One of the drawbacks of methanol as a fuel is its corrosivity to some metals, including aluminium.

When produced from wood or other organic materials, the resulting organic methanol (bioalcohol) has been suggested as renewable alternative to petroleum-based hydrocarbons. However, one cannot use pure methanol in modern petroleum cars without modification, due to potential damage to metal piping and rubber seals.

Other applications

Methanol is a traditional denaturant for ethanol, thus giving the term methylated spirit.Methanol is also used as a solvent, and as an antifreeze in pipelines and windshield washer fluid.In some wastewater treatment plants, a small amount of methanol is added to wastewater to provide a food source of carbon for the denitrifying bacteria, which convert nitrates to nitrogen.During World War II, methanol was used as a fuel in several German military rocket designs, under name M-Stoff, and in a mixture as C-Stoff.Methanol is used as a denaturing agent in polyacrylamide gel electrophoresis.Direct-methanol fuel cells are unique in their low temperature, atmospheric pressure operation, allowing them to be miniaturized to an unprecedented degree. This, combined with the relatively easy and safe storage and handling of methanol may open the possibility of fuel cell-powered consumer electronics, such as for laptop computers.[1]

Health and safety

Methanol is toxic by two mechanisms. Firstly, methanol (whether it enters the body by ingestion, inhalation, or absorption through the skin) can be fatal due to its CNS depressant properties in the same manner as ethanol poisoning. Secondly, it is toxic by its breakdown (toxication) by the enzyme alcohol dehydrogenase in the liver by forming formic acid and formaldehyde which cause permanent blindness by destruction of the optic nerve.[2] Fetal tissue will not tolerate methanol. Dangerous doses will build up if a person is regularly exposed to vapors or handles liquid without skin protection. If methanol has been ingested, a doctor should be contacted immediately. The usual fatal dose is 100-125 mL (4 fl oz). Toxic effects take hours to start, and effective antidotes can often prevent permanent damage. This is treated using ethanol or fomepizole.[3] Either of these drugs acts to slow down the action of alcohol dehydrogenase on methanol by means of competitive inhibition, so that it is excreted by the kidneys rather than being transformed into toxic metabolites.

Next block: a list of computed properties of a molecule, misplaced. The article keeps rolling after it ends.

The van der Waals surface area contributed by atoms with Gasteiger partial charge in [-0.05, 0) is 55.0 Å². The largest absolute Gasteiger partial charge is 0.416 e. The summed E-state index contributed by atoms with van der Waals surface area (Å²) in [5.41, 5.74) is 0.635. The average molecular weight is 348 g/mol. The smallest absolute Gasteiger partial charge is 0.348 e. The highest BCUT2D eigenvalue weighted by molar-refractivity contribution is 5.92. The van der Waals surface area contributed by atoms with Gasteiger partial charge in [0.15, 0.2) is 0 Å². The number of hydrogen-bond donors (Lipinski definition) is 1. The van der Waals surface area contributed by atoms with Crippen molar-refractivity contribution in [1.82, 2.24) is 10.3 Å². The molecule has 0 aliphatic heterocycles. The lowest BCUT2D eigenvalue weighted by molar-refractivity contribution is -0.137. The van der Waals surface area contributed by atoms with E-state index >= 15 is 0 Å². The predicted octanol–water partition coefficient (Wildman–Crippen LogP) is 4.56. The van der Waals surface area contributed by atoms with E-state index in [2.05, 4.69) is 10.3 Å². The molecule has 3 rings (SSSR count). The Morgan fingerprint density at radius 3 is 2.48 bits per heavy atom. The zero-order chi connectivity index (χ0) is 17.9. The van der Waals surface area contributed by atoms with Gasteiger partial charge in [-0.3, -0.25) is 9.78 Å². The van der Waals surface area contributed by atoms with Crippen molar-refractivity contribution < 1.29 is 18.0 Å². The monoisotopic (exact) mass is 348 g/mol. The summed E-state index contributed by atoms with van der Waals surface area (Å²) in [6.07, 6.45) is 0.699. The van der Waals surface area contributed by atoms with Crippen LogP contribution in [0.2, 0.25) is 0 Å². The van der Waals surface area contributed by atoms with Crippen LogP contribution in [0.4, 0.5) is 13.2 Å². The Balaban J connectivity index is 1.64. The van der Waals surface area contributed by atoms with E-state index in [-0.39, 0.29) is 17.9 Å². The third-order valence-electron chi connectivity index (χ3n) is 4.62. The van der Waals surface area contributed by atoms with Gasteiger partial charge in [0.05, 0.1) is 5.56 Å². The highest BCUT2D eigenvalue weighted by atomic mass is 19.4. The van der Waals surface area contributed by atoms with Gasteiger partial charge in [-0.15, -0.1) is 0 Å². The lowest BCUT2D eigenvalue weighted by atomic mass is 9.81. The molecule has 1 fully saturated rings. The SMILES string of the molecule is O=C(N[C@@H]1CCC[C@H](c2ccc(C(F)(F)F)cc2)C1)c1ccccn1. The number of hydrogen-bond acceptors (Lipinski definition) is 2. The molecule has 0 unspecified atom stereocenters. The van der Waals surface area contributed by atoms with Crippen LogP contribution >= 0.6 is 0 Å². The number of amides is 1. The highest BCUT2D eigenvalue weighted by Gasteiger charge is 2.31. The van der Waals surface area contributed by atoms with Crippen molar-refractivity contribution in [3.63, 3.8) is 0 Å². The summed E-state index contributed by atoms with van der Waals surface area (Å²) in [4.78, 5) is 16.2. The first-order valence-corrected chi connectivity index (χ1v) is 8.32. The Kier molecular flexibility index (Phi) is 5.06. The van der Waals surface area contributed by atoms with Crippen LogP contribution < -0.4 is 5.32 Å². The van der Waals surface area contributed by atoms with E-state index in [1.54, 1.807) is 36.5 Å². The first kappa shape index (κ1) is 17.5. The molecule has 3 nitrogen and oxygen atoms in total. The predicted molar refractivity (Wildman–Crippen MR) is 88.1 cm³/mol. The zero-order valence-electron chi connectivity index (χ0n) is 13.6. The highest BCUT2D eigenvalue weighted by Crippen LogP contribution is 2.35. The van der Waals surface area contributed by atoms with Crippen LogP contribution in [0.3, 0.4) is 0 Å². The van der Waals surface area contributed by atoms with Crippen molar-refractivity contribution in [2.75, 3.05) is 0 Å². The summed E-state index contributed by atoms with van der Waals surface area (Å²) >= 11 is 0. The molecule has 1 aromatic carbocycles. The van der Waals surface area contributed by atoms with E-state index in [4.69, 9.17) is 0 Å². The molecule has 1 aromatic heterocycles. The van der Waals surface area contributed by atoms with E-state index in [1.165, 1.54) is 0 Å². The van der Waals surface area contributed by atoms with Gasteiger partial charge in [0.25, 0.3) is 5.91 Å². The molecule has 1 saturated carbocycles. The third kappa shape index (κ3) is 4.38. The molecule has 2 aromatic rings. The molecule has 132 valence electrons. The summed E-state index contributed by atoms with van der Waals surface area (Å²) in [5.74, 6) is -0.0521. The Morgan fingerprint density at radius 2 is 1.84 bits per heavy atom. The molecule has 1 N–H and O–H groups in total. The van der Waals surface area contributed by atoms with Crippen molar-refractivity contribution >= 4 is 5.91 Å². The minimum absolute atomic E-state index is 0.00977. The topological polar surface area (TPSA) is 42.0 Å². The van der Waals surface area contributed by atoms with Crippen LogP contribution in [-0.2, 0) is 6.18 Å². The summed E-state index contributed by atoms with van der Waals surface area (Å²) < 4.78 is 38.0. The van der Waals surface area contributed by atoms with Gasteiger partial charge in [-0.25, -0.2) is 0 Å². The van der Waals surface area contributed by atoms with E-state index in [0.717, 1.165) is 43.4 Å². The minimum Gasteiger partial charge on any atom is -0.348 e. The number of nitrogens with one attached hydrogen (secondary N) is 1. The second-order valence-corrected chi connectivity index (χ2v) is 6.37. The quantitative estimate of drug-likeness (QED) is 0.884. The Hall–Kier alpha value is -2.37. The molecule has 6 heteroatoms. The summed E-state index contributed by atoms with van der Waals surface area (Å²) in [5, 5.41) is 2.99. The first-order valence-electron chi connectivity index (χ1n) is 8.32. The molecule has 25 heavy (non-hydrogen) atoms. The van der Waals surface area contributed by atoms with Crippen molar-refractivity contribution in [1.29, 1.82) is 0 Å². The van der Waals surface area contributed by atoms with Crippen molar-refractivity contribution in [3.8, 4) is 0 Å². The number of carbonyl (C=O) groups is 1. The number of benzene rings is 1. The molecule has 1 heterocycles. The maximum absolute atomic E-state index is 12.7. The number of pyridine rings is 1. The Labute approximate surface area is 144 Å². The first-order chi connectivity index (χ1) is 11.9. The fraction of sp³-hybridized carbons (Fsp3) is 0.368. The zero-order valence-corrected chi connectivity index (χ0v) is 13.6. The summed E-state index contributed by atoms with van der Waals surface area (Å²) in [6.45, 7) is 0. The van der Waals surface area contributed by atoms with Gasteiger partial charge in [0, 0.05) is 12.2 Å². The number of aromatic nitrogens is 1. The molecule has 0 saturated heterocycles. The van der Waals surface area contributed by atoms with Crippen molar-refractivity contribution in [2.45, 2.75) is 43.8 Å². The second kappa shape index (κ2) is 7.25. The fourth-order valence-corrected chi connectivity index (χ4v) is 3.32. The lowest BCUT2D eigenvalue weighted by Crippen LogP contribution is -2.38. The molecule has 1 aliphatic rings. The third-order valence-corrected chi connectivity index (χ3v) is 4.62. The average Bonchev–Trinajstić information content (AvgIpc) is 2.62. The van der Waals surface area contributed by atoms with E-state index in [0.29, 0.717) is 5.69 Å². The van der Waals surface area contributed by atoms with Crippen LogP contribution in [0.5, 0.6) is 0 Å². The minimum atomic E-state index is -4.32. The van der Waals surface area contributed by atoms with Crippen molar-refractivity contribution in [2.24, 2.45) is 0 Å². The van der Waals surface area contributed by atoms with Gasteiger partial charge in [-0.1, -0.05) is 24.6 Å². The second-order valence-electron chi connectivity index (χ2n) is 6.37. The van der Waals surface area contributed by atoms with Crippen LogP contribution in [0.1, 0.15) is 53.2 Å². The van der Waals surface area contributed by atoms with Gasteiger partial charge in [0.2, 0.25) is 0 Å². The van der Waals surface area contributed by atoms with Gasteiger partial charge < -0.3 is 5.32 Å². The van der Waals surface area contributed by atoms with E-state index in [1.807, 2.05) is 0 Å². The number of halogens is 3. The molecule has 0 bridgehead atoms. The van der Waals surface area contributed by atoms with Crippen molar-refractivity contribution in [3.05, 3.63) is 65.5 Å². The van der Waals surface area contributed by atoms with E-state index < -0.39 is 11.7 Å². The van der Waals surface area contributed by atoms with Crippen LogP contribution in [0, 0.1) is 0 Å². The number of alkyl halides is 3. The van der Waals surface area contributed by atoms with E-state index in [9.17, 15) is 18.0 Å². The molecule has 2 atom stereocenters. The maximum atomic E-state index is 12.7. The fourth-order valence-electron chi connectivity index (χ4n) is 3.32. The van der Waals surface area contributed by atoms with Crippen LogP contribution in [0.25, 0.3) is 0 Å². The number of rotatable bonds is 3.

The initial symptoms of methanol intoxication are those of central nervous system depression: headache, dizziness, nausea, lack of coordination, confusion, drowsiness, and with sufficiently large doses, unconsciousness and death. The initial symptoms of methanol exposure are usually less severe than the symptoms resulting from the ingestion of a similar quantity of ethyl alcohol.

Once the initial symptoms have passed, a second set of symptoms arises 10-30 hours after the initial exposure to methanol: blurring or complete loss of vision, together with acidosis. These symptoms result from the accumulation of toxic levels of formate in the bloodstream, and may progress to death by respiratory failure. The ester derivatives of methanol do not share this toxicity.

Ethanol is sometimes denatured (adulterated), and thus made undrinkable, by the addition of methanol. The result is known as methylated spirit or "meths" (UK use). (The latter should not be confused with meth, a common abbreviation for methamphetamine.)


  1. Sandy Berger (September 30, 2006). Methanol Laptop Fuel. Compu·Kiss. Retrieved on 2007-05-22.
  2. Methanol and Blindness. Ask A Scientist, Chemistry Archive. Retrieved on 22 May 2007.
  3. (January 2001)"Fomepizole in the Treatment of Poisoning" in Pediatrics Volume 107 (No. 1). Retrieved on 22 May 2007.